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4-pin vs 8-pin 12V connector

Last response: in Components
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June 2, 2010 6:04:51 PM

Hi all,
So, I'm thinking of building a new computer from some new parts and a few I have lying around.

These are the parts specific to this question:
Gigabyte AM3 Motherboard
AMD Phenom II X4 955 BE
My older Thermaltake PSU

Now, the mobo has an 8-pin 12V for the CPU, but the power supply only has a 4-pin. I understand that the 8-pin provides more current, but would a converter like this one actually provide more current? (I'd assume so, but I'd like to check.)
More importantly, would it be necessary for me to get the converter?

More about : pin pin 12v connector

a b ) Power supply
June 2, 2010 6:54:06 PM

The 8 pin doesn't provide more current. Just more wire capacity. An adaptor would make not difference unless the board needed all 8 pins populated. I have not seen one that does.

The bigger problem is the PSU. A 4 pin PSU suggest an old PSU. That is an issue of far greater concern that the pins.
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a c 243 ) Power supply
June 2, 2010 7:07:12 PM

FALC0N said:
An adaptor would make not difference unless the board needed all 8 pins populated. I have not seen one that does.

Intel 955XCS does ( did ? ), and came with the adapter.
Haven't seen a more modern board that does.
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a c 144 ) Power supply
June 2, 2010 8:21:35 PM

My Gigabyte manuals (Intel boards) say that CPU's needing 130 watts (Intel EE's, for example) require all eight pins. With most desktop CPU's in the 65 - 90 watt range, a 4 pin plug is all you need.

OTOH, I tend to deliberately overspec PSU's. I prefer to run mine at around 50 - 60% of rated capacity.
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June 2, 2010 9:34:27 PM

Thanks for all of your responses. I'll just play it safe and get a converter.
With the other components that are going in, I think I'll be OK on power (no uber graphics card or anything, yet).
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a b ) Power supply
June 2, 2010 9:56:49 PM

jsc said:
My Gigabyte manuals (Intel boards) say that CPU's needing 130 watts (Intel EE's, for example) require all eight pins. With most desktop CPU's in the 65 - 90 watt range, a 4 pin plug is all you need.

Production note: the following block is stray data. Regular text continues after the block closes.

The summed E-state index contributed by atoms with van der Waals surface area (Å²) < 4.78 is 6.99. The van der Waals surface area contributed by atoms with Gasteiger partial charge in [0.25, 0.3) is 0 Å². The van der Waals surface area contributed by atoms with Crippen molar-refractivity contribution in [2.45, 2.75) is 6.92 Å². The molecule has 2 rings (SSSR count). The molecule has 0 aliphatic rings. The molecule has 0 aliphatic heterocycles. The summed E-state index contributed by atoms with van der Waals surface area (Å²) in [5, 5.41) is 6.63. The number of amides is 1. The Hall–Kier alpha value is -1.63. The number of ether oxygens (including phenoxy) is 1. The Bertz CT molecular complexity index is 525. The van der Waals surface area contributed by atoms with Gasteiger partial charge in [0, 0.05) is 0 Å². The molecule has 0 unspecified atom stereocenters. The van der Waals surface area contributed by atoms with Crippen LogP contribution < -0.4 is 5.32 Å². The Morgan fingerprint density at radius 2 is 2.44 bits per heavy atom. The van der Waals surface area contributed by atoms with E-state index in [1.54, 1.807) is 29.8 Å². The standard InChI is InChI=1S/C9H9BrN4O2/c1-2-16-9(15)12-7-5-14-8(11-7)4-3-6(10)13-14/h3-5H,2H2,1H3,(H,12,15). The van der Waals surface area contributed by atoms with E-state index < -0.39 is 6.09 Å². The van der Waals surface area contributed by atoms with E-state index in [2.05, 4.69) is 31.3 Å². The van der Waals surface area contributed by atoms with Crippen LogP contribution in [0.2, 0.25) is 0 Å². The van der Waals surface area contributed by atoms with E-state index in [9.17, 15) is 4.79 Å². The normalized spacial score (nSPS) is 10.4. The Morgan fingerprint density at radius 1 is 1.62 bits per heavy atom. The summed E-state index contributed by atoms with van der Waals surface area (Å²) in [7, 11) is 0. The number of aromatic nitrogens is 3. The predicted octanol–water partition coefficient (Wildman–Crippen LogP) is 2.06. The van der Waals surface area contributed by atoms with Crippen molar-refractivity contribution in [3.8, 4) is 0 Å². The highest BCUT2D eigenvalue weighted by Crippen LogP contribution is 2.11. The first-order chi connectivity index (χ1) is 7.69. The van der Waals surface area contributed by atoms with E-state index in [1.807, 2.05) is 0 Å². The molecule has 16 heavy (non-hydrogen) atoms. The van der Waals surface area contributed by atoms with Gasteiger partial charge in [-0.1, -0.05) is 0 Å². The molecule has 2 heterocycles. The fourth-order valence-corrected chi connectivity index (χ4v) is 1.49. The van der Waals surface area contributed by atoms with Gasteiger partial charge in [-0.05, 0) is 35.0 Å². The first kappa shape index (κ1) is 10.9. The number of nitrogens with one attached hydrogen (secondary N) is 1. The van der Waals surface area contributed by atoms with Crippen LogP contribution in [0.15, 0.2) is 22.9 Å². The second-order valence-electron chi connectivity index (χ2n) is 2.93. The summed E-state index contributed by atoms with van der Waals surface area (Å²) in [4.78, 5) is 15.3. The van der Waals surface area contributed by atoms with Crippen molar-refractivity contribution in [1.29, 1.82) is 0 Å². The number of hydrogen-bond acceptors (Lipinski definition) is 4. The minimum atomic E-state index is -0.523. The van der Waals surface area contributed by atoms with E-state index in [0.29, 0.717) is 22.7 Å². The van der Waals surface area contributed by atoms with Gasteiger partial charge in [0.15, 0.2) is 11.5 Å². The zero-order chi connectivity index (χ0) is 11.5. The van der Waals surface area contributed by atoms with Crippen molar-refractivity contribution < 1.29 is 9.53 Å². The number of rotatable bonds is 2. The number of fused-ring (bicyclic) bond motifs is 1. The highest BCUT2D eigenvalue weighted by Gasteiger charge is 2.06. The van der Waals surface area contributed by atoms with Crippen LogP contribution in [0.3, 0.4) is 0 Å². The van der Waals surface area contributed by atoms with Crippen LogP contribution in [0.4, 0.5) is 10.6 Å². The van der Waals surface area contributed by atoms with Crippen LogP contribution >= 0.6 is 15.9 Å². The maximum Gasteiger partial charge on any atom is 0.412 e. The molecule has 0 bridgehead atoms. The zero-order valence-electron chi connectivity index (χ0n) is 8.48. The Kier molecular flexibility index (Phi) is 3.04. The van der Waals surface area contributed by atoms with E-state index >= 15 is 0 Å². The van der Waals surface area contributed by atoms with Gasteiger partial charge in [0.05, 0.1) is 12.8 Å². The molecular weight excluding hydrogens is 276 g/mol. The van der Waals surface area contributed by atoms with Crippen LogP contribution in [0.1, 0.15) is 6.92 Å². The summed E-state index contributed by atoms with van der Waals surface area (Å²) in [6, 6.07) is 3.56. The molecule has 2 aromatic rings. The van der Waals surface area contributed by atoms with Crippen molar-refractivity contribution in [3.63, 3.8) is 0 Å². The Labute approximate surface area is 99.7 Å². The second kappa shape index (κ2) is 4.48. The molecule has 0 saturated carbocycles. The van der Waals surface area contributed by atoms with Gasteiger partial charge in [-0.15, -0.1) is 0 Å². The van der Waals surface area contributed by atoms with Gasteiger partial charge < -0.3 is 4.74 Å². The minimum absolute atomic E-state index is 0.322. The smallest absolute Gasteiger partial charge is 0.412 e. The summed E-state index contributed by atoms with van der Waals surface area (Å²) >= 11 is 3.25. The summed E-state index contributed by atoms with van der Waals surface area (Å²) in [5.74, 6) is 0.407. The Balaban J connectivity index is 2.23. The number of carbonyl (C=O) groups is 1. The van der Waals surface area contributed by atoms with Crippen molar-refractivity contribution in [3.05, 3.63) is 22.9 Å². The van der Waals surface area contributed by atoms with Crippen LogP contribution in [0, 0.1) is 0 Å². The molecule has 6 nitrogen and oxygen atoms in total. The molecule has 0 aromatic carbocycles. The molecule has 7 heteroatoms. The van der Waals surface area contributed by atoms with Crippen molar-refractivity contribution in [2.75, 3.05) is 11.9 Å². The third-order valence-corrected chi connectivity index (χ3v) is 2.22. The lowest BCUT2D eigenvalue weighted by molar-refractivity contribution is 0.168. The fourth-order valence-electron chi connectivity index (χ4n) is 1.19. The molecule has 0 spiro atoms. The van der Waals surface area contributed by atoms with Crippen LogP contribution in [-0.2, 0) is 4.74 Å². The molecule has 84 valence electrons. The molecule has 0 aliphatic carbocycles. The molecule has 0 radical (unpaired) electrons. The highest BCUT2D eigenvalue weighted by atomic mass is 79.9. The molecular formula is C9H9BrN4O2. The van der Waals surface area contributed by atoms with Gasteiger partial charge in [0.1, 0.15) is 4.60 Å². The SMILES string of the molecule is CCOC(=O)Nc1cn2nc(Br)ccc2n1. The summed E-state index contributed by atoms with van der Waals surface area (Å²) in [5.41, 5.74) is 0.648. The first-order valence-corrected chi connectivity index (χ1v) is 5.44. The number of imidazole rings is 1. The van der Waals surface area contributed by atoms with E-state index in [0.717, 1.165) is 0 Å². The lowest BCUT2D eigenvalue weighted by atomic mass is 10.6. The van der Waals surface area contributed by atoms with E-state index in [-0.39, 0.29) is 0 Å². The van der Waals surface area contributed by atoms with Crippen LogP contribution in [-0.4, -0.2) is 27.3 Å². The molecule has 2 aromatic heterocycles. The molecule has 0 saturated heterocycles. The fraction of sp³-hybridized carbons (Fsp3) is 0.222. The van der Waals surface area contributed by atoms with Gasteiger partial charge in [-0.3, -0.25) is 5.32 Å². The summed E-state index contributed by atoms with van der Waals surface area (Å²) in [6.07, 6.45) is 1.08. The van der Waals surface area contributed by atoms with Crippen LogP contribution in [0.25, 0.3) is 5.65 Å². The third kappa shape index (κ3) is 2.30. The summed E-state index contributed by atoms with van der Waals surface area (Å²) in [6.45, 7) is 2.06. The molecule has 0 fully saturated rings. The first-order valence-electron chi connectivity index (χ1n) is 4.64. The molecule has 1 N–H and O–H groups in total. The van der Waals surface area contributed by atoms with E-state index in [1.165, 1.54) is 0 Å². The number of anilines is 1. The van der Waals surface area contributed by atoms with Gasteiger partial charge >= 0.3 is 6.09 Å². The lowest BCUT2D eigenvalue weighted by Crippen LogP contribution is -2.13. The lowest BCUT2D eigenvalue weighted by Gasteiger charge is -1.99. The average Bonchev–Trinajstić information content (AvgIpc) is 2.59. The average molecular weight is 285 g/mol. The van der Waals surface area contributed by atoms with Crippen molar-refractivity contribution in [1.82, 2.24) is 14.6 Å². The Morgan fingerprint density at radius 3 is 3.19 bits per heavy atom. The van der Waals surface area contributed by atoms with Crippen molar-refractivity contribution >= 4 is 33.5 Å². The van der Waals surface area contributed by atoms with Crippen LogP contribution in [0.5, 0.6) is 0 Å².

OTOH, I tend to deliberately overspec PSU's. I prefer to run mine at around 50 - 60% of rated capacity.


They don't need 8 pins at 130 watts.

4 pins can draw a ton of power. Many 140 watt AMD boards ONLY come with 4 pins. ANY stock CPU out there right now, intel or AMD, would be fine with 4 pins. However an OC can take cpu power draw up to 200 watts and beyond. Thats where 8 pins is a good idea.
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a b ) Power supply
June 2, 2010 10:08:19 PM

kornfan71 said:
Thanks for all of your responses. I'll just play it safe and get a converter.
With the other components that are going in, I think I'll be OK on power (no uber graphics card or anything, yet).


NO! Thats not the problem. The converter does NOTHING but change from 4 to 8 pins. That doesn't even increase capacity because you will still have 4 wire coming out of the PSU. No Gigabyte AM3 board needs 8 pins to run. This is a waste of money if you do it.

PSU's havent had 4 pins in a long time. If you have a PSU with 4 pin cpu power, your PSU is old. Old psu likely means less juice on the 12v rail. It will go boom LONG BEFORE the 4 pin power would ever become an issue.

Bottom line, don't worry about it. Worry about whether your PSU is up to the task. If your PSU could pump out enough juice to need 8 pins, it would have 8 pins. It doesn't and it can't. If your going to OC that chip you WILL want to replace that PSU.

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EDIT: I didn't notice before that you had a link to your actual PSU model. That one is actually OK quality.

This DOES change one thing and one thing only. You could likely OC the CPU with that guy BUT you would still be drawing a lot of wattage through the 4 pins which I have seen done. I would not feel comfortable doing it myselt, but it IS doable.

The adapter is STILL worthless. The wires are the weak point, not the connector. The only reason to use an adaptor is if the MB REQUIRES all 8 pins to be populated. That board does not.



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June 3, 2010 4:33:17 AM

I agree with FALCON. The adapter is worthless and will not do nothing. Either stick with the standard 4 pin or get a new PSU.
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